-Think of it. If REAL inflation’s siphoning off 5% per year, and healthcare costs are rolling up slower than that, at 3.5%, AND the bureaucracy’s expanding, who’s making up for the balance sheet? I’m seeing about a 5% or more DEFLATION of expendables like salaries.
    -There was a reason Grandpa dreaded deflation. In the Great Depression, wages and prices dropped. But as the wages go down, demand goes down, and the amount of dollars available to circulate in the economy goes down. That’s why the plan used to be to avoid economic deflation. Since about 2000, the Government’s been speedily burying the deflation under a rug, and blaming it ALL of the healthcare sector. Stop medical greed! Billions spent! Yes, of course. -But the money’s not under the doctors’ mattresses. Until we “offshore” medicine, we’re in a pickle.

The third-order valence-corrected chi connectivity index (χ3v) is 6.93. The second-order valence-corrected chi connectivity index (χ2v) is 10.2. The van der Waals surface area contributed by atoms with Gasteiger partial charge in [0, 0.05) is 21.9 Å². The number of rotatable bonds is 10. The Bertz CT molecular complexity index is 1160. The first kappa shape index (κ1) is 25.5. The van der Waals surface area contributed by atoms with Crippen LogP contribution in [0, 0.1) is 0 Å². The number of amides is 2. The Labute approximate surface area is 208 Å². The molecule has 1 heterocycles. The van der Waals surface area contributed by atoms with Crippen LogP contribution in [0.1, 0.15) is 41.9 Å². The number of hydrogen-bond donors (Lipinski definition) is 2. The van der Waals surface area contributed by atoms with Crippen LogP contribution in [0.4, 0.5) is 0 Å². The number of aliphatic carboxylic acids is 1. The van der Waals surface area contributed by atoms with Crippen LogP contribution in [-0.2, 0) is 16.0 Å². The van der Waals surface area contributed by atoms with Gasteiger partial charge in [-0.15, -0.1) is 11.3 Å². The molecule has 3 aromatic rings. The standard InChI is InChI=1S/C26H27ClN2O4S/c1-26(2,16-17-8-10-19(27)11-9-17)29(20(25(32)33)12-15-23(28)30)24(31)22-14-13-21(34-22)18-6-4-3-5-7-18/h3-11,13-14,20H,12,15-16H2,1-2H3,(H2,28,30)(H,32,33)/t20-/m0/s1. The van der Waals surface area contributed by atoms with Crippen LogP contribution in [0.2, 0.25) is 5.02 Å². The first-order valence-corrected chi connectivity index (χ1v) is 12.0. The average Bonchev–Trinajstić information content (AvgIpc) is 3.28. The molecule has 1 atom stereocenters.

-Military potentates from horrible festering African totalitarian states used to send their relatives to the United States for medical care. That didn’t speak well of the culture and economy of their horrid little fiefdom. And in five years, we’ll be sending people to Mexico and the Caribbean for medical care. What’s that say about us?

  3. September 4, 2016 at 8:53 am

    We are constantly approached to join these organizations. We had been immune for quite some time due to our rural status, which gave us some independence and power. Now, as those around us fold, my partners are getting nervous. My question is always the same. “How does this help our patients?” No answer, but some mumbled garbage about quality care. And that we are already doing these things, why not get paid for it. It makes me laugh/cry/curse. They are trolls, digging into the center of the mountain, looking for their gold (data). And now, they want us to go into the dark with them. These insurers don’t provide health care. We do. Sorry, this was a rambling mess. This post came at the perfect time. Thanks

    • Steve O'
      September 4, 2016 at 9:59 pm

      Hardly a rambling mess, for sure. You’re just saying what the rational marketplace does when those that DO to those that DEMAND. How can one measure and prioritize demand, without the market price? Bureaucrats claim the power but not the ability. The next move is physical threats and legal intimidation. But that can’t help either. The end game is arriving.